MIAMI: Hurricane Irma, which has toppled cranes, swallowed streets and left millions without power, was starting to weaken on Monday while still pummeling parts of Florida on its destructive march north.
Irma was downgraded to a Category 1 hurricane early Monday and forecasters expect it would become a tropical storm later in the morning, but warnings of hazardous storm surges persisted in several areas even after the worst of Irma’s ferocity had passed.
Maximum sustained winds had decreased to 75 miles per hour as of 5:00 am local time (0900 GMT) as Irma blazed its disastrous path through Florida, where more than six million people had been ordered to flee in one of the biggest evacuations in US history.
The massive storm’s center was forecast to move near the northwestern coast of Florida before crossing into the state of Georgia later into Monday. The National Hurricane Center cautioned that tornadoes remained possible in northeast Florida as well as southeast parts of Georgia and South Carolina into the evening.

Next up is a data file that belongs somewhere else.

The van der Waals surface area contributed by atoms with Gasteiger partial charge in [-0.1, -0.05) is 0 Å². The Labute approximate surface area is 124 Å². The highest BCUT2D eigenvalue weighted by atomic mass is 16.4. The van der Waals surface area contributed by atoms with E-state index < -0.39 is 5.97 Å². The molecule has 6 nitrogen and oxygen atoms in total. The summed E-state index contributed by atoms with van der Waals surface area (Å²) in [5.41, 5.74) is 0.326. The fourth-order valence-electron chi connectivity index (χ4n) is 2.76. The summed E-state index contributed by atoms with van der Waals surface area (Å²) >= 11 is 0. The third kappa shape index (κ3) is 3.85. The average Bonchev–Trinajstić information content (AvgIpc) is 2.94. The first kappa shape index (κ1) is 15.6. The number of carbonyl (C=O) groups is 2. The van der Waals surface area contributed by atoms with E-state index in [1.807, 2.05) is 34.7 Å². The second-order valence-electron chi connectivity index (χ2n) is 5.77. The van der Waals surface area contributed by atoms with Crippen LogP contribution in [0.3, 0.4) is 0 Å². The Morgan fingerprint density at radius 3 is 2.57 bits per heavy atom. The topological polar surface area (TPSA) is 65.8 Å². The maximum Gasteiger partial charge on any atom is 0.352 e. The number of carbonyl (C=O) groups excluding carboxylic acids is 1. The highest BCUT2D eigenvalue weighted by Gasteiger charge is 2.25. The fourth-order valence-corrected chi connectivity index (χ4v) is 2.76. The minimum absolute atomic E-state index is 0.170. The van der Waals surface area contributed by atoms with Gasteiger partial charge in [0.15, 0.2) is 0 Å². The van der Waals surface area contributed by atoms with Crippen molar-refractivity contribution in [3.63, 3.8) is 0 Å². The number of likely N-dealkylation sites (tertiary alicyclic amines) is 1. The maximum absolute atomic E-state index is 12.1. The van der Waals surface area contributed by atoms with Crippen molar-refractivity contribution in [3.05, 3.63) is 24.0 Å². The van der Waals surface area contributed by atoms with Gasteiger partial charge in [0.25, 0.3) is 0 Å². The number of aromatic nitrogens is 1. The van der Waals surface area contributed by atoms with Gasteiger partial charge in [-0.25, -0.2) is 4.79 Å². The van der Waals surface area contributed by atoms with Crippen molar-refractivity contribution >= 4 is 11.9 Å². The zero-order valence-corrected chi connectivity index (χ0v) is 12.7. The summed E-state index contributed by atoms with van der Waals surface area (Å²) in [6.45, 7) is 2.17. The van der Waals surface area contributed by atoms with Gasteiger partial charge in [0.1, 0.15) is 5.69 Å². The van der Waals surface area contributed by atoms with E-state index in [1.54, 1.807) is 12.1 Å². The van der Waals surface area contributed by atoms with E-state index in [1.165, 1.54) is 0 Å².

Warnings of “life-threatening” storm surges remained in place in several areas of south and central Florida, including the heavily populated Tampa Bay region.
“As little as six inches of moving water can knock you down,” tweeted the state’s governor Rick Scott following Irma’s downgrade.
“Stay inside. Stay safe,” he added. “The combination of a dangerous storm surge and the tide will cause normally dry areas near the coast to be flooded.”
After wreaking a trail of death and destruction through the Caribbean, Irma killed three people when it struck the southern Florida Keys island chain as a powerful Category 4 storm on Sunday.
More than four million customers were without power throughout the state, according to Florida’s Division of Emergency Management. Florida Power and Light said it had “safely shut down” one of two nuclear reactors at its Turkey Point power plant.